“A treasure trove of insight and reflection. Herz-Sommer’s life is a tribute to the purity of artistic endeavor under the most devastating circumstances, and her refusal to be bitterly defined or essentially reshaped by tragedy is a testament to moral and spiritual courage.” – Booklist
“As if her 108 years of experience alone were not enough to coax you, there is the overarching fact that draws people to Herz-Sommer’s story: She survived the Theresienstadt concentration camp and is believed to be the oldest living Holocaust survivor.” -The Washington Post
“I have rarely read a Holocaust survivor’s memoir as enriching and meaningful. Get Caroline Stoessinger’s book, A Century of Wisdom, telling Alice Herz-Sommer’s tale of her struggles and triumphs. You will feel rewarded.” – Elie Wiesel
“As one of millions who fell in love on YouTube with Alice Herz-Sommer, a 108-year-old Holocaust survivor who plays the piano and greets each day with no hint of bitterness, I’m grateful to Caroline Stoessinger for writing a book that explains this mystery. You will be inspired by the story of Alice Herz-Sommer, who lives to teach us.”-Gloria Steinem
Sacred Trash: the Lost and Found World of the Cairo Geniza
by Adina Hoffman and Peter Cole
*NATIONAL JEWISH BOOK AWARD FINALIST*
One May day in 1896, at a dining-room table in Cambridge, England, a meeting took place between a Romanian-born maverick Jewish intellectual and twin learned Presbyterian Scotswomen, who had assembled to inspect several pieces of rag paper and parchment. It was the unlikely start to what would prove a remarkable, continent-hopping, century-crossing saga, and one that in many ways has revolutionized our sense of what it means to lead a Jewish life.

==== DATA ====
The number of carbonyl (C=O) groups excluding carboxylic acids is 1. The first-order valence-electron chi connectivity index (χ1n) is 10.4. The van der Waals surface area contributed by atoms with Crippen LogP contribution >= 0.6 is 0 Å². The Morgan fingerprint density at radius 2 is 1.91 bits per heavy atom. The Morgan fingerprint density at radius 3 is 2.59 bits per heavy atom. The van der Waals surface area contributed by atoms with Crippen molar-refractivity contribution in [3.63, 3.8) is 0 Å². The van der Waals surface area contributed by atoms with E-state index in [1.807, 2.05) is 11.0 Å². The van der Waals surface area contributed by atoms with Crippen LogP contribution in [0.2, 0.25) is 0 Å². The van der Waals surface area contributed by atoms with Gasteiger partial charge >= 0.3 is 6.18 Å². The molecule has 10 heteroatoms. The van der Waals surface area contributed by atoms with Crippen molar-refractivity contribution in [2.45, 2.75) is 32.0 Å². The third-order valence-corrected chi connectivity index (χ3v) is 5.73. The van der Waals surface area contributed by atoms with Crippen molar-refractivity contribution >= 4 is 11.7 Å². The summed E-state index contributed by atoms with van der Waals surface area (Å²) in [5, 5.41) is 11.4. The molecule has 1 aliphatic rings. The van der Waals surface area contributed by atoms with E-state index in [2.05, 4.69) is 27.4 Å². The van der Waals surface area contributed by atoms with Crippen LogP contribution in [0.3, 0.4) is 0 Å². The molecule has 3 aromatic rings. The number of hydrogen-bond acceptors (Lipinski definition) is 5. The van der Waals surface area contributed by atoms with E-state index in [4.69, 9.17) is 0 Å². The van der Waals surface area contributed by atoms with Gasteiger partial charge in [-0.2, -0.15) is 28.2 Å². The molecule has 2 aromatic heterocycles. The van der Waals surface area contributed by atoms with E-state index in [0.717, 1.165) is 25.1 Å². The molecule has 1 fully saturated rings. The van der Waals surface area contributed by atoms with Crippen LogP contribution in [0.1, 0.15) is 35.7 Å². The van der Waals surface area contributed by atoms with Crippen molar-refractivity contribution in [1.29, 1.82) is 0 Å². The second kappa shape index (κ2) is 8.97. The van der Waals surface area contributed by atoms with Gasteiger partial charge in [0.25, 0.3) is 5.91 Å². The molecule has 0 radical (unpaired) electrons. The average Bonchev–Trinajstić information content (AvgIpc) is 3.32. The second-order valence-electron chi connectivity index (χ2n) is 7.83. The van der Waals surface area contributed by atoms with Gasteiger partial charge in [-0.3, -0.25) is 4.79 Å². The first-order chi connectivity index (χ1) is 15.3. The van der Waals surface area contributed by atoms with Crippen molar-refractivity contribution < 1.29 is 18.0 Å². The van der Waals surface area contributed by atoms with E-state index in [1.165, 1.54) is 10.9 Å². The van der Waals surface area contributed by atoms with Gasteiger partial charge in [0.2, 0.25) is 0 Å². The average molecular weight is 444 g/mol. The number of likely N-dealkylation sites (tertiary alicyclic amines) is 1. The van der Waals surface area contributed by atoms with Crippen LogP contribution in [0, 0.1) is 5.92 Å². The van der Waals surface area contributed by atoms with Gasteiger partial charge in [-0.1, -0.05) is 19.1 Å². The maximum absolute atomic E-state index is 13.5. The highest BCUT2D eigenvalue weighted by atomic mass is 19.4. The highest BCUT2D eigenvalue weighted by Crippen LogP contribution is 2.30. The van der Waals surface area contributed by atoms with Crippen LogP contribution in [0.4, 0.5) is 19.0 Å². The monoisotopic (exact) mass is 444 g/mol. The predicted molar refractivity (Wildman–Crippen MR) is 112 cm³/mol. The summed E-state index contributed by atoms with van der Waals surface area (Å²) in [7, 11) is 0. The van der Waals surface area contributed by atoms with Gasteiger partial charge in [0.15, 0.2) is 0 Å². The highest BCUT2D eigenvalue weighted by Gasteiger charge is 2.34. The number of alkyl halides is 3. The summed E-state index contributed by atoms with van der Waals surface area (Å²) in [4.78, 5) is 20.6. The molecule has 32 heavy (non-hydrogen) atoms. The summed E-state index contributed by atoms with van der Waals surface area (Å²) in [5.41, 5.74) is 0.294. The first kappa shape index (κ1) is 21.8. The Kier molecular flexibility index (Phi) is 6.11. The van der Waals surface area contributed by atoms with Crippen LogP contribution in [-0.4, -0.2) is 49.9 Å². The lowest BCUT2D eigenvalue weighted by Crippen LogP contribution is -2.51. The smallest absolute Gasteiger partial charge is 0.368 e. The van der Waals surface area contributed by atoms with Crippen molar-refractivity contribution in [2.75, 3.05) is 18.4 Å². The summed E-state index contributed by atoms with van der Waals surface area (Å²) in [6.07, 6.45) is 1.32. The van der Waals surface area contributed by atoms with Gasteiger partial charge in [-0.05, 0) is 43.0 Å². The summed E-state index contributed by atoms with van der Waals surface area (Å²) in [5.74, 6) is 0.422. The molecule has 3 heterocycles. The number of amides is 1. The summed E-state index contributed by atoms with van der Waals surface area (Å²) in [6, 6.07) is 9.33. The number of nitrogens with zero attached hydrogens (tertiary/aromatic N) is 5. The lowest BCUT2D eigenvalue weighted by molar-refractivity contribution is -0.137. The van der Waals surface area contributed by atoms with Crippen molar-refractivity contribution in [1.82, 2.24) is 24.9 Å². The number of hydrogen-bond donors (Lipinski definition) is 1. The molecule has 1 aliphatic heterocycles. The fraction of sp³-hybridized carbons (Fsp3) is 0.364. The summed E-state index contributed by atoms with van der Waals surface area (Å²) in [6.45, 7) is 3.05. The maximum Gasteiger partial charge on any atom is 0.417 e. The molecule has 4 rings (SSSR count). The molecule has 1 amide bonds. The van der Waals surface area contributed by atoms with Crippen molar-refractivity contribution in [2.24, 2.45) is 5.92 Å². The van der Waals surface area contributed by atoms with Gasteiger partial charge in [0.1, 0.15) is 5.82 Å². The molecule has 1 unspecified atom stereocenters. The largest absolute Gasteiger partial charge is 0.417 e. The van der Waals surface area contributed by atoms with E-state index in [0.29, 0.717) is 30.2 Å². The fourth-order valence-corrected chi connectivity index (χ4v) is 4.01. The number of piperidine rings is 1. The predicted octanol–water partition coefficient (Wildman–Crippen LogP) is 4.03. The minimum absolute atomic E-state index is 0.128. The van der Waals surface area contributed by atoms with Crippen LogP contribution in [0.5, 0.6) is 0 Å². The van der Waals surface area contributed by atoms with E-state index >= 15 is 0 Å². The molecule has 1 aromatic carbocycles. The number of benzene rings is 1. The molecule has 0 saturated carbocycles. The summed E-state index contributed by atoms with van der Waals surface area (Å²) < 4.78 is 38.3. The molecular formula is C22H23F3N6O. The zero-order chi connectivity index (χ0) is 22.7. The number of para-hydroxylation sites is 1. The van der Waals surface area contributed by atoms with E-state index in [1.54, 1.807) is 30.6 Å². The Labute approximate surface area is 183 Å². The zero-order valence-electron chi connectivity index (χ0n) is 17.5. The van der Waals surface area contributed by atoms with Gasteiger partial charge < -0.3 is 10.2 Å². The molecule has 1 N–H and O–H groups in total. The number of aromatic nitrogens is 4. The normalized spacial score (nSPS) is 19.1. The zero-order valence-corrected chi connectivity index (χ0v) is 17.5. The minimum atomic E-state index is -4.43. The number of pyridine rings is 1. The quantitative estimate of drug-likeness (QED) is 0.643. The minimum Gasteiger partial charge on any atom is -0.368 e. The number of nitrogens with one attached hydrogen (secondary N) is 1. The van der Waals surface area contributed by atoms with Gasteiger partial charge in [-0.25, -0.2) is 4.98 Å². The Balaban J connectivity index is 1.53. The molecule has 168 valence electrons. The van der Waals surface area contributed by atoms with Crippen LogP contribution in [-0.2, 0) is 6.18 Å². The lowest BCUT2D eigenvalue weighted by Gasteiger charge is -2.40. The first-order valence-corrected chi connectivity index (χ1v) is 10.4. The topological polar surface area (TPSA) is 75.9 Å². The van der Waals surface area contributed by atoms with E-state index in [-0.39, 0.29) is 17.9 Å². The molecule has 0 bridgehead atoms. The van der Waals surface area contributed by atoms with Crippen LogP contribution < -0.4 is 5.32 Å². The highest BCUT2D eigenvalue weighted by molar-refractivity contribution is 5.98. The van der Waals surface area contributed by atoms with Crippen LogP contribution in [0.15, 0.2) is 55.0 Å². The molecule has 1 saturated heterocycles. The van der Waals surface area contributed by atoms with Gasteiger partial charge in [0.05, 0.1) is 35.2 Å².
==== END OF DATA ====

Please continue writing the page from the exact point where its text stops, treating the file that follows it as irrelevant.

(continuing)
In Sacred Trash, MacArthur-winning poet and translator Peter Cole and acclaimed essayist Adina Hoffman tell the story of the retrieval from an Egyptian geniza, or repository for worn-out texts, of the most vital cache of Jewish manuscripts ever discovered. This tale of buried scholarly treasure weaves together unforgettable portraits of Solomon Schechter and the other heroes of this drama with explorations of the medieval documents themselves-letters and poems, wills and marriage contracts, Bibles, money orders, fiery dissenting tracts, fashion-conscious trousseaux lists, prescriptions, petitions, and mysterious magical charms. Presenting a panoramic view of nine hundred years of vibrant Mediterranean Judaism, Hoffman and Cole bring modern readers into the heart of this little-known trove, whose contents have rightly been dubbed “the Living Sea Scrolls.” Part biography and part meditation on the supreme value the Jewish people has long placed on the written word, Sacred Trash is above all a gripping tale of adventure and redemption.
“Both lively and elevating . . . An extended act of celebration of Cairo’s historical Jewish community, their documents, and their documents’ 20th-century students . . . wonderfully revived by Hoffman and Cole.” – Anthony Julius, The New York Times Book Review
“Hoffman and Cole’s vivid portrayal of the discovery of the ancient Cairo Geniza . . . is equal parts treasure hunt for the sacred and historical, and Herculean rescue of important texts . . . Sacred Trash is a wonderfully accessible and exciting account of ‘numerous heroes, medieval and modern’ and their discoveries of artifacts that have transformed our understanding of the interplay between history and religion.” -The Boston Globe